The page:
Earth Day is the perfect time to get students out of their seats (and even out of the classroom!) for some kinesthetic learning.
SCHOOLYARD TRASH PICK UP
Provide trash bags and non-latex surgical gloves for students. Take the class outside to pick up trash and recycling around your school and playground. Assign some students to pick up recyclable items such as glass bottles and soda cans and others to pick up non-recyclable items such as food wrappers and plastic straws. Have two students (one for trash and one for recyclables) record the items found by each group. When you return to the classroom, wash up, throw out or recycle the items collected, and graph the items as a class.
GROW A GARDEN
Identify an area to plant flowers, vegetable plants, or even a tree. A patch of dirt, a large planter, or a simple clay pot will all work. Ask for donations of plant materials (seeds, plants, trees), soil, fertilizer, etc., from parents, your PTO, or a local home improvement or hardware store. Provide gloves and a shovel or trowel. Explain how to properly plant, water, and care for seeds, plants, or trees. Let students take turns digging holes, planting, and watering. Each day, assign a student to record the growth and changes in the plant. At the end of each week, share the observations and measurements with the class.
WATER CYCLE GAME
Review the water cycle with the class. The water cycle explains how water moves through the Earth’s atmosphere. Water evaporates from Earth’s surface, rises into the atmosphere, cools and condenses into rain or snow in clouds, and falls back to the Earth as precipitation (rain, snow, sleet, hail, etc.). Precipitation that falls to the Earth collects in soil and bodies of water including lakes, rivers, and the ocean and eventually evaporates, starting the cycle again.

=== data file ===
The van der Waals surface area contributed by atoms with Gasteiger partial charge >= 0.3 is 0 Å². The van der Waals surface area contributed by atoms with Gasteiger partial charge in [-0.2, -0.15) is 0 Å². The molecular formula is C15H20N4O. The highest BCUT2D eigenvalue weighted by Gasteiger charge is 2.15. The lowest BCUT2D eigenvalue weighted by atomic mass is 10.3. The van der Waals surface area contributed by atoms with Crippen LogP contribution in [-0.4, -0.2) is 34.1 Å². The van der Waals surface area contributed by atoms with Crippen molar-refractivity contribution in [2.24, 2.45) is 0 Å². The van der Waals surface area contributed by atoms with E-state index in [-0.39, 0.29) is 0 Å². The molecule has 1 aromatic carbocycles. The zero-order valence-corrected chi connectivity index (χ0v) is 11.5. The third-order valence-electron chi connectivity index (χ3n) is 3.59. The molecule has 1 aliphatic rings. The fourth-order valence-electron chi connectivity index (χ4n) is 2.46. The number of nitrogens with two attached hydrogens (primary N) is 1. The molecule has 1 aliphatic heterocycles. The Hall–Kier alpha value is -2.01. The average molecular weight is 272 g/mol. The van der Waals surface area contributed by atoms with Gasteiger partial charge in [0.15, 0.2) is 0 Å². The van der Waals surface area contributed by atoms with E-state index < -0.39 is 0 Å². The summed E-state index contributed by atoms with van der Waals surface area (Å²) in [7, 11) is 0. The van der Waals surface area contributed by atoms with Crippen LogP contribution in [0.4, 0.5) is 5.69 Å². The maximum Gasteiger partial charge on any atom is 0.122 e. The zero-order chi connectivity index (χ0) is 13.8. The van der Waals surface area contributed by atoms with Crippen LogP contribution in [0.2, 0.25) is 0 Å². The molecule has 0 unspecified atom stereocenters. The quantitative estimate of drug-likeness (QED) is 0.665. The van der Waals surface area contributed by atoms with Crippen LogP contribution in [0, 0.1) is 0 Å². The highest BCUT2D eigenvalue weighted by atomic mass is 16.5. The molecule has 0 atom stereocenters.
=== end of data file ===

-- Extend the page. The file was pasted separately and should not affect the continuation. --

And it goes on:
Have students act out each part of the water cycle. For example, students can wiggle their fingers and move repeatedly from standing to squatting to indicate precipitation. If desired, have one student act out a part of the water cycle and have the class identify and explain the stage.
FLOWERING PLANT LIFE CYCLE GAME
Review the life cycle of a flowering plant with the class. A plant starts as a seed. The seed germinates or sprouts. Next, it grows a stem (above the soil), roots (below the soil), and leaves (on the stem). Then, a flower grows, blooms, and makes pollen and seeds. Finally, animals, insects, and the wind spread the pollen and seeds and new plants grow.
Have students act out each stage of the life cycle of a flowering plant. For example, students can start as a seed by crouching on the ground and slowly standing up and raising their arms to show plant germination and growth. If desired, have one student act out a part of the flowering plant life cycle and have the class identify and explain the stage.
While reading a book is not part of an active education, these books can serve as the springboard for other Earth Day activities in your classroom.
Clifford’s Puppy Days: Earth Day Puppy by Elizabeth Van Houten
The Magic School Bus Gets Recycled by Anne Capeci
Michael Recycle by Ellie Bethel
Compost Stew by Mary McKenna Siddals
The Magic School Bus and the Climate Challenge by Joanna Cole
The Great Kapok Tree by Lynne Cherry
Curious George Plants a Tree by Margret and H.A. Rey
The Earth Book by Todd Parr
The Lorax by Dr. Seuss